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Answers2 Zika - Methodist Richardson Zika forum addresses your concerns


First it was West Nile, then Ebola, and now Zika. Third world viruses are infecting our first world life. Doctors and government health officials expect world travelers to bring more cases in the United States, especially with the Olympics this summer in Brazil. Even worse, they think Zika-carrying mosquitoes could fly north into the states this summer. That's why we need to know about Zika and how to prevent it.

There is no more worrisome a patient population than pregnant women. Add the threat of severe birth defects, and the level of fear skyrockets. I have a two year old, so being pregnant isn't a far too distant memory, and I hope to someday give my daughter a sibling. I work in healthcare, and as soon as I started seeing headlines about Zika and its link to thousands of cases of microcephaly in Brazil, I paid attention and began devouring pertinent information from credible sources like the Centers for Disease Control and Prevention and the World Health Organization. It seemed like almost overnight, the virus caught the world's attention by surprise.

As a former news reporter in the summer of 2012, I covered West Nile every day for three months. I remember a young lawyer who'd been playing outside with his son when he was bitten on the ankle by an Aedes mosquito. Days later, he was paralyzed. He has spent years regaining his strength and his life. Despite the fatalities and neuroinvasive cases I saw, I never feared West Nile like I do Zika.

Last week, Dallas County Health and Human Services announced the first confirmed case of sexually-transmitted Zika here in Dallas. The first patient contracted it from a man who had recently traveled to Venezuela where there are infected mosquitoes. Both have since fully recovered. This week, a third patient was confirmed; this time, a woman who traveled to Honduras. The Health Department also revealed it has more specimens to test and will be opening its own testing lab to serve 12 counties in the coming weeks.

Methodist Health System OBGYNs have been flooded with calls from concerned pregnant patients asking about insect repellent, doctors' notes, and travel restrictions. Major airlines are now granting refunds to passengers with flight plans to Zika-infected areas provided they have a doctors' note. As a precaution, we canceled a trip to Turks and Caicos for a wedding in May. Another bridesmaid, who is in her third trimester, also pulled the plug on her trip. While there are no confirmed cases there now, by May, there likely will be, and we don't want to chance any of us getting infected. My husband has to travel to Argentina in May for work, and I am scared of him getting bitten. I will be sending him with an arsenal of non-travel sized DEET to apply three times a day to his clothing.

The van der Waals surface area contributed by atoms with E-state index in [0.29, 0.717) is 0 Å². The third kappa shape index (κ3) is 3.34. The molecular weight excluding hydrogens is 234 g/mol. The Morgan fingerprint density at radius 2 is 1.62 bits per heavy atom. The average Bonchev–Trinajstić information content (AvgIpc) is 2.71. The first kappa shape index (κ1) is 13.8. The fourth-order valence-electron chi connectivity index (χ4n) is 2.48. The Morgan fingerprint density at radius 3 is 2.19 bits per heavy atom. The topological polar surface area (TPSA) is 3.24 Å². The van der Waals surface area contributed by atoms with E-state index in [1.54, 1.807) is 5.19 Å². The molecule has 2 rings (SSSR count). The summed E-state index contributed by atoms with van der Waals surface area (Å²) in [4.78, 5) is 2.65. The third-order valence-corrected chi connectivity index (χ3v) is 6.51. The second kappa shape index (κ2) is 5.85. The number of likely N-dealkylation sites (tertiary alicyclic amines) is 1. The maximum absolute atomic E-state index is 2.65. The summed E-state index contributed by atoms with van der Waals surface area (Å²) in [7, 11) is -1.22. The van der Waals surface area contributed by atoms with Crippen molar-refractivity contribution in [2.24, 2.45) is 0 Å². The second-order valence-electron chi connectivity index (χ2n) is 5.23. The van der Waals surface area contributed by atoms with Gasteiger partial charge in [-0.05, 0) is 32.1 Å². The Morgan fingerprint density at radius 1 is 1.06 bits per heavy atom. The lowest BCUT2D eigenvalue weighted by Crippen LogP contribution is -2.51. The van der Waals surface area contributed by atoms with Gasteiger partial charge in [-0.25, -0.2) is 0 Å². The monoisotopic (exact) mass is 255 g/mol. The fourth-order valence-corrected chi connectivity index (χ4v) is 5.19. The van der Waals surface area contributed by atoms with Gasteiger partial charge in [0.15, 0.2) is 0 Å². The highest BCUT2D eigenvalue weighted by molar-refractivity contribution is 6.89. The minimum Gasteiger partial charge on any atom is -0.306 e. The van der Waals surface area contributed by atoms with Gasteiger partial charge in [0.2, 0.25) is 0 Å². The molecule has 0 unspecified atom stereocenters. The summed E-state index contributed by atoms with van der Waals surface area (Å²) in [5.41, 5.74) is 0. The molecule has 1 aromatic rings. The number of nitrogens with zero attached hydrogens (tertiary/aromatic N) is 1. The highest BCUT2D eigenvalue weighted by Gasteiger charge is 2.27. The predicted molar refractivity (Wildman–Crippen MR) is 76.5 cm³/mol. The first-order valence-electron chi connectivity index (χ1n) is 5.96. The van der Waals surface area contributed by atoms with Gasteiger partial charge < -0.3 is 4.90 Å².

Zika is still a relatively new virus, only discovered in Africa in 1947, and there is not nearly the evidence and clinical study on it as other mosquito-borne viruses like West Nile because there haven't been enough cases to study... until now. With more than 4,000 cases in Brazil alone, the link to microcephaly was only made in the last few months by doctors there, but it has not been officially confirmed. Still, national governments in South and Central America are making an unheard-of plea urging women of child-bearing age NOT to get pregnant. That is something women in the United States cannot fathom.

I've listened to our infectious disease specialists give a dozen media interviews over the past two weeks, each time I learn a new facet of this virus. Doctors are consuming new information from experts and journals every day trying to keep their patients informed. The Aedes mosquito will get to Texas; we just don't know when. Cities are already getting traps and insecticide ready, and we need to all stay informed and vigilant. That's why Methodist Health System is hosting a Zika forum next Thursday, Feb. 18 at 6 p.m. in the lobby of Methodist Richardson Medical Center. We've assembled a panel of OBGYNs and infectious disease specialists to discuss the latest findings and answer questions. Pregnant or not, we welcome anyone who wants to know more about the virus and how to protect herself and her family.

Seating is limited, so please RSVP at

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